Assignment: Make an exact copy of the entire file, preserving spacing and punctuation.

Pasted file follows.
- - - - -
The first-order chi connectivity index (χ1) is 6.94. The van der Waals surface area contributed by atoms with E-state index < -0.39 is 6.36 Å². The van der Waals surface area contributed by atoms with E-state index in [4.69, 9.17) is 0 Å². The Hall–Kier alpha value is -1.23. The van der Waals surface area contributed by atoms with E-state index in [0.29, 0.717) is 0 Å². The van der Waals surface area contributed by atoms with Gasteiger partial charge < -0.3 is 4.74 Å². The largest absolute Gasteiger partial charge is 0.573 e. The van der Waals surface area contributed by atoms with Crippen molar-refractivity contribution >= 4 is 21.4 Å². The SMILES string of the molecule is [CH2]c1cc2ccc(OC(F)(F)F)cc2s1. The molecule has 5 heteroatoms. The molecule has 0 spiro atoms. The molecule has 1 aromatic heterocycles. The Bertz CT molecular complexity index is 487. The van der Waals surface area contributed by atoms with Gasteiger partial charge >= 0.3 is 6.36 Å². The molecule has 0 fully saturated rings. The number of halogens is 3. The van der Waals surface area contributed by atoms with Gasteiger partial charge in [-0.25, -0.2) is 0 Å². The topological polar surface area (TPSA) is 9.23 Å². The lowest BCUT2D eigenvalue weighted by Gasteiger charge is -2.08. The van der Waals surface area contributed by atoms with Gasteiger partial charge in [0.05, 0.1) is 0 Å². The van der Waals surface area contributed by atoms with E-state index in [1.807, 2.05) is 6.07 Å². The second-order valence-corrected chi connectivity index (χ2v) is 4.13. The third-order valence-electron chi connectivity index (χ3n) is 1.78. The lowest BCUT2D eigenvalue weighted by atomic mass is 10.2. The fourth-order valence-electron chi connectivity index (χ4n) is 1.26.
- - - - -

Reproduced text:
The first-order chi connectivity index (χ1) is 6.94. The van der Waals surface area contributed by atoms with E-state index < -0.39 is 6.36 Å². The van der Waals surface area contributed by atoms with E-state index in [4.69, 9.17) is 0 Å². The Hall–Kier alpha value is -1.23. The van der Waals surface area contributed by atoms with E-state index in [0.29, 0.717) is 0 Å². The van der Waals surface area contributed by atoms with Gasteiger partial charge < -0.3 is 4.74 Å². The largest absolute Gasteiger partial charge is 0.573 e. The van der Waals surface area contributed by atoms with Crippen molar-refractivity contribution >= 4 is 21.4 Å². The SMILES string of the molecule is [CH2]c1cc2ccc(OC(F)(F)F)cc2s1. The molecule has 5 heteroatoms. The molecule has 0 spiro atoms. The molecule has 1 aromatic heterocycles. The Bertz CT molecular complexity index is 487. The van der Waals surface area contributed by atoms with Gasteiger partial charge >= 0.3 is 6.36 Å². The molecule has 0 fully saturated rings. The number of halogens is 3. The van der Waals surface area contributed by atoms with Gasteiger partial charge in [-0.25, -0.2) is 0 Å². The topological polar surface area (TPSA) is 9.23 Å². The lowest BCUT2D eigenvalue weighted by Gasteiger charge is -2.08. The van der Waals surface area contributed by atoms with Gasteiger partial charge in [0.05, 0.1) is 0 Å². The van der Waals surface area contributed by atoms with E-state index in [1.807, 2.05) is 6.07 Å². The second-order valence-corrected chi connectivity index (χ2v) is 4.13. The third-order valence-electron chi connectivity index (χ3n) is 1.78. The lowest BCUT2D eigenvalue weighted by atomic mass is 10.2. The fourth-order valence-electron chi connectivity index (χ4n) is 1.26.